“Victory at the polls is no excuse for the Turkish government and President Erdoğan to roll back the reforms of the past decade and erode the institutions that make Turkey a democracy.”
This statement of Human Rights Watch (HRW) Turkey researcher Emma Sinclair-Webb featured on the press release posted on the organization’s website, condemns Turkey, and more specifically President Recep Tayyip Erdoğan.
In HRW’s 656-page World report, where 90 countries were reviewed, Turkey receives a high level of criticism. “A tamed justice system, enhanced and unchecked police powers, and a muzzled press have hurt Turkey’s citizens and dented its international reputation,” expressed Sinclair-Webb.
Harsh crackdown on the 2013 Gezi Park protesters, the December 14 raid on outspoken Daily Zaman newspaper, subsequent terror charges and detainment of journalists, over comments on social media outlets such as Twitter and Facebook, has taken its toll, and emphasized in the following terms of the statement;
“Over the year, there was an increase in prosecutions of individuals for “insulting” public officials for critical statements about government corruption or intolerance, and on occasion people were placed in pretrial detention for “insult.” At the end of the year, Hidayet Karaca, the head of Samanyolu TV, was imprisoned pending the completion of a criminal investigation against him on dubious terrorism charges.”
Recent authoritarian laws, and purges in the judiciary and police force were also underlined, noting that “The changes are likely to worsen impunity for abuses by state officials against civilians.” A new national security law allows the detainment of individuals as well as seizure of assets on ‘reasonable doubt’ against the vaguely defined, and even more controversial terrorism charges. Such charges were indeed the pretext for the arrest of Samanyolu’s Karaca.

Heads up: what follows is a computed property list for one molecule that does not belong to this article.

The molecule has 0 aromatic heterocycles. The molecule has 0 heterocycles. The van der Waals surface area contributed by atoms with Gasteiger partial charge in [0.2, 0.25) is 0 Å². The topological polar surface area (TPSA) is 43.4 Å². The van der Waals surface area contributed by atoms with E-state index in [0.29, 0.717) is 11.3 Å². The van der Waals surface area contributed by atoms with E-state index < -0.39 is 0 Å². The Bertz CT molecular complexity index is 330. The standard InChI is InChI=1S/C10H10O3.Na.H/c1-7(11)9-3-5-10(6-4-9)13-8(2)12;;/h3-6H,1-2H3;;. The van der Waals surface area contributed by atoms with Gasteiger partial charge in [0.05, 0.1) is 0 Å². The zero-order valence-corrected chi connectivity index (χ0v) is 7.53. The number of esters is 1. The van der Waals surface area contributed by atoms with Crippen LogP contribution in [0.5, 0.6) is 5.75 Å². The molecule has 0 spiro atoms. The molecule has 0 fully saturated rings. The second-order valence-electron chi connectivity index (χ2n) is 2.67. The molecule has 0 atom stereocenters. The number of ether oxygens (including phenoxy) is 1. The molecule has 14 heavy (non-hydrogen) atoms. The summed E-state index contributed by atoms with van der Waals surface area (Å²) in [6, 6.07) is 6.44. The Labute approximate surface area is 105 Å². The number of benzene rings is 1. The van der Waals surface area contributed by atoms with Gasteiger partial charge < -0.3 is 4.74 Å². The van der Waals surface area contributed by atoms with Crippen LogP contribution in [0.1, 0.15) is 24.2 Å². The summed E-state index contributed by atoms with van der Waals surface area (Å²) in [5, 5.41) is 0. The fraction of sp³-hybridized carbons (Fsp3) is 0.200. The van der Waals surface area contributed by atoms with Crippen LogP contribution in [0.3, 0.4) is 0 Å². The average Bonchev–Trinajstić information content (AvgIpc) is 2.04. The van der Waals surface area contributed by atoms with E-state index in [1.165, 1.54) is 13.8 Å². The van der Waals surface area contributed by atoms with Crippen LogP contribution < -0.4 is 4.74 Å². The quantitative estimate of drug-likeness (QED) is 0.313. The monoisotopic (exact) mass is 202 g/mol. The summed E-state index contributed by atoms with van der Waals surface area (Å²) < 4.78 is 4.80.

HRW also echoes the notion that much of the government’s ‘harsh stance’ against freedoms and rights has increased since the 2013 December 17-25 corruption, which implicated high level figures of the ruling Justice and Development Party (AK Party).
The AK Party’s response was the purges, blaming Hizmet movement, consisting of followers and sympathizers of Islamic scholar Fethullah Gülen, for orchestrating the probe in plot to over throw the government. The rhetoric and subsequent changes in law and the judiciary have been slammed universally as a government attempt to cover-up corruption allegations.
Indeed the case on 53 corruption suspects was dropped in October, while an AK Party dominated parliament voted against try four ex ministers in the case in the country’s highest court.
While President Recep Tayyip Erdoğan has expressed his backing of public support, demonstrated in repeated victories in elections leading to the continuing reign of the AK Party, over a decade, as well as Erdoğan’s presidency, the HRW rejects this justification; stating “Victory at the polls is no excuse for the Turkish government and President “Erdoğan to roll back the reforms of the past decade and erode the institutions that make Turkey a democracy.”
Published on BGNNews, 29 January 2015, Thursday